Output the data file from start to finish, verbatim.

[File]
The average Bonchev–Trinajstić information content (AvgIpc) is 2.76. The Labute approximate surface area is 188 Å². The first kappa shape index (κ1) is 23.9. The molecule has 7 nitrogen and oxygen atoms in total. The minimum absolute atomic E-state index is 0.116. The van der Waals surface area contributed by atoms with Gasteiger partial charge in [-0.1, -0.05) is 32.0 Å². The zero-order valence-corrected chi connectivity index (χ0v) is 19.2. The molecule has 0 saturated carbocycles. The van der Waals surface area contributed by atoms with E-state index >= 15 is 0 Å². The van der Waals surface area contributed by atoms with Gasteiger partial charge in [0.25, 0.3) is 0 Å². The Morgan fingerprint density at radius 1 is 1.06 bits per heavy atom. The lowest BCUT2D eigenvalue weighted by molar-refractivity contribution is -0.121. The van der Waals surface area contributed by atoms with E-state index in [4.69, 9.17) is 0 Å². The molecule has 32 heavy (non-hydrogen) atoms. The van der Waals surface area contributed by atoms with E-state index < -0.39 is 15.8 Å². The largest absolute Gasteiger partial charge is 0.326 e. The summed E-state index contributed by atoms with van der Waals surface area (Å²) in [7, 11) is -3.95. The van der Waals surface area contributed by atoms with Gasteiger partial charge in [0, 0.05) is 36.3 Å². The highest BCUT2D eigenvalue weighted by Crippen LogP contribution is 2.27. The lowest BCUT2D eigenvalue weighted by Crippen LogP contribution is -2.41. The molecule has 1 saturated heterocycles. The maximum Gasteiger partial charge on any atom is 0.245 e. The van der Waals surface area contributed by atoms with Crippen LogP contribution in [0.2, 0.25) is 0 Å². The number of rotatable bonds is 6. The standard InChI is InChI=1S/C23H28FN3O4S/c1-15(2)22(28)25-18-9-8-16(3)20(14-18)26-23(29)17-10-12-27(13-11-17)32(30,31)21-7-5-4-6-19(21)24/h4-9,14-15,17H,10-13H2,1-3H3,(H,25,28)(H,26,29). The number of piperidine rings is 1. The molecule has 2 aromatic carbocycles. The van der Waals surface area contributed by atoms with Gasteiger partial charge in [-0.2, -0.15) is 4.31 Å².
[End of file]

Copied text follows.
The average Bonchev–Trinajstić information content (AvgIpc) is 2.76. The Labute approximate surface area is 188 Å². The first kappa shape index (κ1) is 23.9. The molecule has 7 nitrogen and oxygen atoms in total. The minimum absolute atomic E-state index is 0.116. The van der Waals surface area contributed by atoms with Gasteiger partial charge in [-0.1, -0.05) is 32.0 Å². The zero-order valence-corrected chi connectivity index (χ0v) is 19.2. The molecule has 0 saturated carbocycles. The van der Waals surface area contributed by atoms with E-state index >= 15 is 0 Å². The van der Waals surface area contributed by atoms with Gasteiger partial charge in [0.25, 0.3) is 0 Å². The Morgan fingerprint density at radius 1 is 1.06 bits per heavy atom. The lowest BCUT2D eigenvalue weighted by molar-refractivity contribution is -0.121. The van der Waals surface area contributed by atoms with E-state index in [4.69, 9.17) is 0 Å². The molecule has 32 heavy (non-hydrogen) atoms. The van der Waals surface area contributed by atoms with E-state index < -0.39 is 15.8 Å². The largest absolute Gasteiger partial charge is 0.326 e. The summed E-state index contributed by atoms with van der Waals surface area (Å²) in [7, 11) is -3.95. The van der Waals surface area contributed by atoms with Gasteiger partial charge in [0, 0.05) is 36.3 Å². The highest BCUT2D eigenvalue weighted by Crippen LogP contribution is 2.27. The lowest BCUT2D eigenvalue weighted by Crippen LogP contribution is -2.41. The molecule has 1 saturated heterocycles. The maximum Gasteiger partial charge on any atom is 0.245 e. The van der Waals surface area contributed by atoms with Crippen LogP contribution in [0.2, 0.25) is 0 Å². The number of rotatable bonds is 6. The standard InChI is InChI=1S/C23H28FN3O4S/c1-15(2)22(28)25-18-9-8-16(3)20(14-18)26-23(29)17-10-12-27(13-11-17)32(30,31)21-7-5-4-6-19(21)24/h4-9,14-15,17H,10-13H2,1-3H3,(H,25,28)(H,26,29). The number of piperidine rings is 1. The molecule has 2 aromatic carbocycles. The van der Waals surface area contributed by atoms with Gasteiger partial charge in [-0.2, -0.15) is 4.31 Å².